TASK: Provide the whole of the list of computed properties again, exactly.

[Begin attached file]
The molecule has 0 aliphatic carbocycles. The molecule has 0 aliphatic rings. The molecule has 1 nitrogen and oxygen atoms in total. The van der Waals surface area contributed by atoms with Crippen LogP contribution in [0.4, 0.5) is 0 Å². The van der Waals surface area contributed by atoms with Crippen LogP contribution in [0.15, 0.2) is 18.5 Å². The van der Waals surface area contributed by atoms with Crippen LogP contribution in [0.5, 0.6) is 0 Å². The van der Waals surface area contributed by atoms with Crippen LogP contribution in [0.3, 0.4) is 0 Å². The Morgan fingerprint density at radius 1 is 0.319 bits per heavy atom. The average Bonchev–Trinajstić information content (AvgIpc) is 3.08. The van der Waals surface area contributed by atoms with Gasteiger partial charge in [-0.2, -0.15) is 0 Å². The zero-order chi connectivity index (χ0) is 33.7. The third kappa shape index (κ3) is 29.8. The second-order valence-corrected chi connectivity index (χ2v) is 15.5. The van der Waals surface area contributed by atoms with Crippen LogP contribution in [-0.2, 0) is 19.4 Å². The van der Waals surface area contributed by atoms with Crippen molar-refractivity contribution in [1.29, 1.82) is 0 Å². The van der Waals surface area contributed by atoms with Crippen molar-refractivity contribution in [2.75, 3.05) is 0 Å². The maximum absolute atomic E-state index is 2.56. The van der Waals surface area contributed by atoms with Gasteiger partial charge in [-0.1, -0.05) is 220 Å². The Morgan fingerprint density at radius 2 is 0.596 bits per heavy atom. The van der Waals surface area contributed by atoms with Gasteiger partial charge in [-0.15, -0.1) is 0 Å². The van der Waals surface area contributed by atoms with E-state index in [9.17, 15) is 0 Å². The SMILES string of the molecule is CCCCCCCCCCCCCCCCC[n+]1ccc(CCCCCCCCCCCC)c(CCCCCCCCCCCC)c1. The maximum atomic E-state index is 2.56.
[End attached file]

The molecule has 0 aliphatic carbocycles. The molecule has 0 aliphatic rings. The molecule has 1 nitrogen and oxygen atoms in total. The van der Waals surface area contributed by atoms with Crippen LogP contribution in [0.4, 0.5) is 0 Å². The van der Waals surface area contributed by atoms with Crippen LogP contribution in [0.15, 0.2) is 18.5 Å². The van der Waals surface area contributed by atoms with Crippen LogP contribution in [0.5, 0.6) is 0 Å². The van der Waals surface area contributed by atoms with Crippen LogP contribution in [0.3, 0.4) is 0 Å². The Morgan fingerprint density at radius 1 is 0.319 bits per heavy atom. The average Bonchev–Trinajstić information content (AvgIpc) is 3.08. The van der Waals surface area contributed by atoms with Gasteiger partial charge in [-0.2, -0.15) is 0 Å². The zero-order chi connectivity index (χ0) is 33.7. The third kappa shape index (κ3) is 29.8. The second-order valence-corrected chi connectivity index (χ2v) is 15.5. The van der Waals surface area contributed by atoms with Crippen LogP contribution in [-0.2, 0) is 19.4 Å². The van der Waals surface area contributed by atoms with Crippen molar-refractivity contribution in [1.29, 1.82) is 0 Å². The van der Waals surface area contributed by atoms with Crippen molar-refractivity contribution in [2.75, 3.05) is 0 Å². The maximum absolute atomic E-state index is 2.56. The van der Waals surface area contributed by atoms with Gasteiger partial charge in [-0.1, -0.05) is 220 Å². The Morgan fingerprint density at radius 2 is 0.596 bits per heavy atom. The van der Waals surface area contributed by atoms with Gasteiger partial charge in [-0.15, -0.1) is 0 Å². The van der Waals surface area contributed by atoms with E-state index in [9.17, 15) is 0 Å². The SMILES string of the molecule is CCCCCCCCCCCCCCCCC[n+]1ccc(CCCCCCCCCCCC)c(CCCCCCCCCCCC)c1. The maximum atomic E-state index is 2.56.